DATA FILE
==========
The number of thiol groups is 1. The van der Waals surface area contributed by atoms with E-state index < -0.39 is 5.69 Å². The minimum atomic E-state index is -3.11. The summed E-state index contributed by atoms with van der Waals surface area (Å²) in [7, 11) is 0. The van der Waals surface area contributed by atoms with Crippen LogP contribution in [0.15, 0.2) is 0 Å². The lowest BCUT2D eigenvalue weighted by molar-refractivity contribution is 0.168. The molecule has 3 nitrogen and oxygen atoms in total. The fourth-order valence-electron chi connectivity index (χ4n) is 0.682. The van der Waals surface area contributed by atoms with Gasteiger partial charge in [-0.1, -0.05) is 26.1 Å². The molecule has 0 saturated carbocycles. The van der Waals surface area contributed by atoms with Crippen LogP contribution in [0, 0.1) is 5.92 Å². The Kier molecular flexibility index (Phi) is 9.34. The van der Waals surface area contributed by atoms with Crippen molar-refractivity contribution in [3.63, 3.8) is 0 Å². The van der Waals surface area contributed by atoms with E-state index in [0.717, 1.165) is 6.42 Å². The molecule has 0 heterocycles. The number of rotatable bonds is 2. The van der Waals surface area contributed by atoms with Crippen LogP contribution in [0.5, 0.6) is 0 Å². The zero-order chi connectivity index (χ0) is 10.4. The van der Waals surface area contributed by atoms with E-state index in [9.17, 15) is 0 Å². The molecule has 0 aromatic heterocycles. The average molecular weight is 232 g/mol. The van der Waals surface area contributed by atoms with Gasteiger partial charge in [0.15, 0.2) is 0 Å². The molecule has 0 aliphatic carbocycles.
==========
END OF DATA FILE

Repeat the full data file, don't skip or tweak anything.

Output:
The number of thiol groups is 1. The van der Waals surface area contributed by atoms with E-state index < -0.39 is 5.69 Å². The minimum atomic E-state index is -3.11. The summed E-state index contributed by atoms with van der Waals surface area (Å²) in [7, 11) is 0. The van der Waals surface area contributed by atoms with Crippen LogP contribution in [0.15, 0.2) is 0 Å². The lowest BCUT2D eigenvalue weighted by molar-refractivity contribution is 0.168. The molecule has 3 nitrogen and oxygen atoms in total. The fourth-order valence-electron chi connectivity index (χ4n) is 0.682. The van der Waals surface area contributed by atoms with Gasteiger partial charge in [-0.1, -0.05) is 26.1 Å². The molecule has 0 saturated carbocycles. The van der Waals surface area contributed by atoms with Crippen LogP contribution in [0, 0.1) is 5.92 Å². The Kier molecular flexibility index (Phi) is 9.34. The van der Waals surface area contributed by atoms with Crippen molar-refractivity contribution in [3.63, 3.8) is 0 Å². The van der Waals surface area contributed by atoms with E-state index in [0.717, 1.165) is 6.42 Å². The molecule has 0 heterocycles. The number of rotatable bonds is 2. The van der Waals surface area contributed by atoms with Crippen LogP contribution in [0.5, 0.6) is 0 Å². The zero-order chi connectivity index (χ0) is 10.4. The van der Waals surface area contributed by atoms with E-state index in [9.17, 15) is 0 Å². The molecule has 0 aromatic heterocycles. The average molecular weight is 232 g/mol. The van der Waals surface area contributed by atoms with Gasteiger partial charge in [0.15, 0.2) is 0 Å². The molecule has 0 aliphatic carbocycles.